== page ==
//Skip to content
Generic selectors
Exact matches only
Search in title
Search in content
Post Type Selectors

7 Simple Ways to Make Your Kitchen More Sustainable in Egypt

July 8, 2021
Photo credit: Martin Vorel via Pixabay
Photo credit: Martin Vorel via Pixabay

More people around the world are trying to combat climate change by reducing their waste and carbon footprint, and an easy place to start is your own kitchen.

Egypt is one of the highest contributors to food waste on a global scale; it is estimated that each individual in Egypt wastes a total of 73 kilograms of food on an annual basis. If you’re keen on doing your part for the planet, try out these simple ways to reduce your kitchen waste.

1. Repurpose Coffee Grounds

If you enjoy making your own coffee at home, don’t throw away your coffee grounds! Used coffee grounds can have a variety of different uses, including mixing them with coconut oil and sugar to make your very own caffeine-infused body scrub or using them as a DIY fertilizer for houseplants.

Photo credit: StockSnap via Pixabay

2. Give Away Leftovers

How many times have you watched good, clean food go bad in the fridge and end up in the trash? If you have leftover food that you know you won’t be able to finish, you can either pack it up neatly and offer it to a needy person on the street, or you can leave it on the street for the stray animals in your neighborhood provided it is safe for animal consumption.

Photo credit: Egypt Today

3. Make Vegetable Broth

Making your own vegetable broth at home requires minimal effort and is essentially free. All you need to do is save your vegetable scraps, such as peels and stalks, instead of throwing them in the trash. You can use the scraps of almost any vegetable or herb, including garlic, mushrooms, carrots, and onions. Store the scraps in the freezer in a zip-lock bag and once you’ve accumulated a good amount, simply boil them for an hour in a pot, strain the liquid, and you’re done!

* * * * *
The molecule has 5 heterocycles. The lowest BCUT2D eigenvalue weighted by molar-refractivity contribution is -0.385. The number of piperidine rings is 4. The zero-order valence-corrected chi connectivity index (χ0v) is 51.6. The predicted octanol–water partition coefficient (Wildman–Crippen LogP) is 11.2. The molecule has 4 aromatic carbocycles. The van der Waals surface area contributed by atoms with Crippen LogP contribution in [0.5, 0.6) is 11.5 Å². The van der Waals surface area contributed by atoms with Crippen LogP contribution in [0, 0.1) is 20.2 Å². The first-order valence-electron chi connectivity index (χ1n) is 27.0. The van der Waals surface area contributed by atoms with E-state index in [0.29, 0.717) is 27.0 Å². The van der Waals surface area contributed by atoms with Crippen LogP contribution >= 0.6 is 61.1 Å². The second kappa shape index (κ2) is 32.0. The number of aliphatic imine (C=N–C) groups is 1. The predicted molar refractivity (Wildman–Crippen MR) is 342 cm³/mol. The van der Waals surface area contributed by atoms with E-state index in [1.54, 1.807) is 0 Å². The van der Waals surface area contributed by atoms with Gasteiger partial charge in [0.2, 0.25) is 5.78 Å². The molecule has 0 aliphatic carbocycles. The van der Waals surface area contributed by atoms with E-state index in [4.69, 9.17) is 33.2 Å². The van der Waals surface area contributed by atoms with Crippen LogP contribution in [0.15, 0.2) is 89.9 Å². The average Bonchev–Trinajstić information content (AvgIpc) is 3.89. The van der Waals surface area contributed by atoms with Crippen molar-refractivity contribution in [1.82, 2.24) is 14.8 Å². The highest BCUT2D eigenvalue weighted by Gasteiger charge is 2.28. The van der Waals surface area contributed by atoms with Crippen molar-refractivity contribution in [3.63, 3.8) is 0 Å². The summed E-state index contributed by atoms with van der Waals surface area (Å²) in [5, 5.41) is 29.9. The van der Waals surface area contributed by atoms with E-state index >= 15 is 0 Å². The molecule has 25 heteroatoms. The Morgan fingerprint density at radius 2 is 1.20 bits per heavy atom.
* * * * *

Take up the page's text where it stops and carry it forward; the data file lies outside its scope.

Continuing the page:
Photo credit: Congerdesign via Pixabay

4. Reuse (or Ditch) Plastic Bags

Egyptian mothers have been following this eco-friendly practice for decades, so we have them to thank for this one. If you were out buying groceries or running errands, fold your plastic bags and store them in any cupboard so you can repurpose them however you’d like; most people use them for the smaller trash bins around the house. A better alternative is to stop using plastic bags entirely and buy a reusable shopping bag instead.

Photo credit: businessinsider.com

5. Explore the Potential of Citrus Peels

Whether you’re enjoying a cup of freshly squeezed orange juice or adding lemon juice to a salad, make sure to keep the peels. There are many ways you can reuse orange, grapefruit, or lemon peels: you can add them to your next meat dish for extra flavor, or you can make candied citrus peels for a tasty snack or even use them as garnish for when you want to show off your food presentation skills.

Photo credit: Betül Tiker via Pixabay

6. Find Ways to Reuse Tea Bags

In Egypt, there’s never a bad time for a cup of tea. Whether you enjoy it with breakfast or to unwind after a long day, don’t throw out the tea bags because you can get a lot of use out of them. You can store them in the fridge then use them to soothe tired eyes. This is doubly beneficial because tea bags stored in the fridge help neutralize odors, which could prove useful during Feseekh and Renga season. Placing cold tea bags on the skin can also help soothe minor burns; a useful tip as we embark upon another hot summer season.

Photo credit: Devanath via Pixabay

7. Say Goodbye to Plastic Water Bottles

Plastic water bottles don’t just take up too much space, they’re also horrible for the planet. A cheaper and more sustainable option would be to instead install a water filter and use reusable glass bottles instead – as a bonus, they also look prettier! If a water filter is not feasible for you, consider buying a water dispenser and reusable water jugs; it might seem like a small change but it’ll make a huge difference with your carbon footprint.

Photo credit: Willfried Wende via Pixabay

Comments (3)